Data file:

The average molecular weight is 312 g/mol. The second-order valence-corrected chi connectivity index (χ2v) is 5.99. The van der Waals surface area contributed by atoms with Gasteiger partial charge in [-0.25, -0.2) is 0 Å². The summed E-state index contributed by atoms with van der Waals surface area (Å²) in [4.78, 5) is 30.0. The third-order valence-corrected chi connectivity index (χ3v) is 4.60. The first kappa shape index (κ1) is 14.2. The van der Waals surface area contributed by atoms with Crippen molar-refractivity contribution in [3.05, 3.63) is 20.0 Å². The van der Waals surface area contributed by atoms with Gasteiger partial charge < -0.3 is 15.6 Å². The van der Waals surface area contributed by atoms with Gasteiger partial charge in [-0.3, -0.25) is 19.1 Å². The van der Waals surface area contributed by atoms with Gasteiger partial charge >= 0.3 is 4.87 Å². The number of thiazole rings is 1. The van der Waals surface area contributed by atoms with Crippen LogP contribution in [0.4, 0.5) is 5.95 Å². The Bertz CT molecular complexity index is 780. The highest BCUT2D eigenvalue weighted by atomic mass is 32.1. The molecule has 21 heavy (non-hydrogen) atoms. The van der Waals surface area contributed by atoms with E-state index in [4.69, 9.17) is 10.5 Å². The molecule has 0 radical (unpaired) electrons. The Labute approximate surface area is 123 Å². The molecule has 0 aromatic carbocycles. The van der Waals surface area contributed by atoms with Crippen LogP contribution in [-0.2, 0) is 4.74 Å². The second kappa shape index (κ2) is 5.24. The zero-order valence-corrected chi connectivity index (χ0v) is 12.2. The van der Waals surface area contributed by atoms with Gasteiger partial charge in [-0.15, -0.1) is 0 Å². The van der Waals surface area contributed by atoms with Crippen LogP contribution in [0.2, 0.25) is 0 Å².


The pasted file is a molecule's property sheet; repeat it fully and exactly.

The average molecular weight is 312 g/mol. The second-order valence-corrected chi connectivity index (χ2v) is 5.99. The van der Waals surface area contributed by atoms with Gasteiger partial charge in [-0.25, -0.2) is 0 Å². The summed E-state index contributed by atoms with van der Waals surface area (Å²) in [4.78, 5) is 30.0. The third-order valence-corrected chi connectivity index (χ3v) is 4.60. The first kappa shape index (κ1) is 14.2. The van der Waals surface area contributed by atoms with Crippen molar-refractivity contribution in [3.05, 3.63) is 20.0 Å². The van der Waals surface area contributed by atoms with Gasteiger partial charge < -0.3 is 15.6 Å². The van der Waals surface area contributed by atoms with Gasteiger partial charge in [-0.3, -0.25) is 19.1 Å². The van der Waals surface area contributed by atoms with Gasteiger partial charge >= 0.3 is 4.87 Å². The number of thiazole rings is 1. The van der Waals surface area contributed by atoms with Crippen LogP contribution in [0.4, 0.5) is 5.95 Å². The Bertz CT molecular complexity index is 780. The highest BCUT2D eigenvalue weighted by atomic mass is 32.1. The molecule has 21 heavy (non-hydrogen) atoms. The van der Waals surface area contributed by atoms with E-state index in [4.69, 9.17) is 10.5 Å². The molecule has 0 radical (unpaired) electrons. The Labute approximate surface area is 123 Å². The molecule has 0 aromatic carbocycles. The van der Waals surface area contributed by atoms with Crippen LogP contribution in [-0.2, 0) is 4.74 Å². The second kappa shape index (κ2) is 5.24. The zero-order valence-corrected chi connectivity index (χ0v) is 12.2. The van der Waals surface area contributed by atoms with Gasteiger partial charge in [-0.15, -0.1) is 0 Å². The van der Waals surface area contributed by atoms with Crippen LogP contribution in [0.2, 0.25) is 0 Å².